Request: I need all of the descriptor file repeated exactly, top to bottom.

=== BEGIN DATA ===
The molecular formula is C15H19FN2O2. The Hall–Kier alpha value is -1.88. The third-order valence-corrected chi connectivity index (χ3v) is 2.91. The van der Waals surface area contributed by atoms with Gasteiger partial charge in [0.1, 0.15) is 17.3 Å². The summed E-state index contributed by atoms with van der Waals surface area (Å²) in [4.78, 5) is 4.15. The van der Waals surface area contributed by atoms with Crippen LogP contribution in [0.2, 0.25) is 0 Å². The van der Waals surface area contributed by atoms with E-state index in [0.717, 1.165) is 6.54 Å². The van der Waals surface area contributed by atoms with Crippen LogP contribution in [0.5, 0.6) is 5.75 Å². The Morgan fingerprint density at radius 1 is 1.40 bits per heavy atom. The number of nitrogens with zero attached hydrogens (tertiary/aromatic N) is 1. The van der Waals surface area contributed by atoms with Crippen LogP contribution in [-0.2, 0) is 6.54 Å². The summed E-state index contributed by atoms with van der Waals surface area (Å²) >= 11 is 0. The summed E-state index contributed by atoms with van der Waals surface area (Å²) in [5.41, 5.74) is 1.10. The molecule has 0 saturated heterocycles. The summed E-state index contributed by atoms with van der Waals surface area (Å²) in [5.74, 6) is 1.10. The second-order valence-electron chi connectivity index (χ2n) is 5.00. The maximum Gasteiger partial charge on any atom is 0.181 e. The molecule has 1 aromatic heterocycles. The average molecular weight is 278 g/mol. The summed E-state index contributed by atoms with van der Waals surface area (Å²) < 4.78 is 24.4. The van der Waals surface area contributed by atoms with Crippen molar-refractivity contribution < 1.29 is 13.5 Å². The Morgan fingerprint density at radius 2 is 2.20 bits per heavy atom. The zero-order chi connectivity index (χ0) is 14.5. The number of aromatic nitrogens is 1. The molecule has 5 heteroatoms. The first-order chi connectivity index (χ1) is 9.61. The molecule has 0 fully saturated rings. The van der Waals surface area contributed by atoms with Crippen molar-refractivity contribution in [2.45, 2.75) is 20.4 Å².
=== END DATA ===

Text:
The molecular formula is C15H19FN2O2. The Hall–Kier alpha value is -1.88. The third-order valence-corrected chi connectivity index (χ3v) is 2.91. The van der Waals surface area contributed by atoms with Gasteiger partial charge in [0.1, 0.15) is 17.3 Å². The summed E-state index contributed by atoms with van der Waals surface area (Å²) in [4.78, 5) is 4.15. The van der Waals surface area contributed by atoms with Crippen LogP contribution in [0.2, 0.25) is 0 Å². The van der Waals surface area contributed by atoms with E-state index in [0.717, 1.165) is 6.54 Å². The van der Waals surface area contributed by atoms with Crippen LogP contribution in [0.5, 0.6) is 5.75 Å². The Morgan fingerprint density at radius 1 is 1.40 bits per heavy atom. The number of nitrogens with zero attached hydrogens (tertiary/aromatic N) is 1. The van der Waals surface area contributed by atoms with Crippen LogP contribution in [-0.2, 0) is 6.54 Å². The summed E-state index contributed by atoms with van der Waals surface area (Å²) >= 11 is 0. The summed E-state index contributed by atoms with van der Waals surface area (Å²) in [5.41, 5.74) is 1.10. The molecule has 0 saturated heterocycles. The summed E-state index contributed by atoms with van der Waals surface area (Å²) in [5.74, 6) is 1.10. The second-order valence-electron chi connectivity index (χ2n) is 5.00. The maximum Gasteiger partial charge on any atom is 0.181 e. The molecule has 1 aromatic heterocycles. The average molecular weight is 278 g/mol. The summed E-state index contributed by atoms with van der Waals surface area (Å²) < 4.78 is 24.4. The van der Waals surface area contributed by atoms with Crippen molar-refractivity contribution < 1.29 is 13.5 Å². The Morgan fingerprint density at radius 2 is 2.20 bits per heavy atom. The zero-order chi connectivity index (χ0) is 14.5. The number of aromatic nitrogens is 1. The molecule has 5 heteroatoms. The first-order chi connectivity index (χ1) is 9.61. The molecule has 0 fully saturated rings. The van der Waals surface area contributed by atoms with Crippen molar-refractivity contribution in [2.45, 2.75) is 20.4 Å².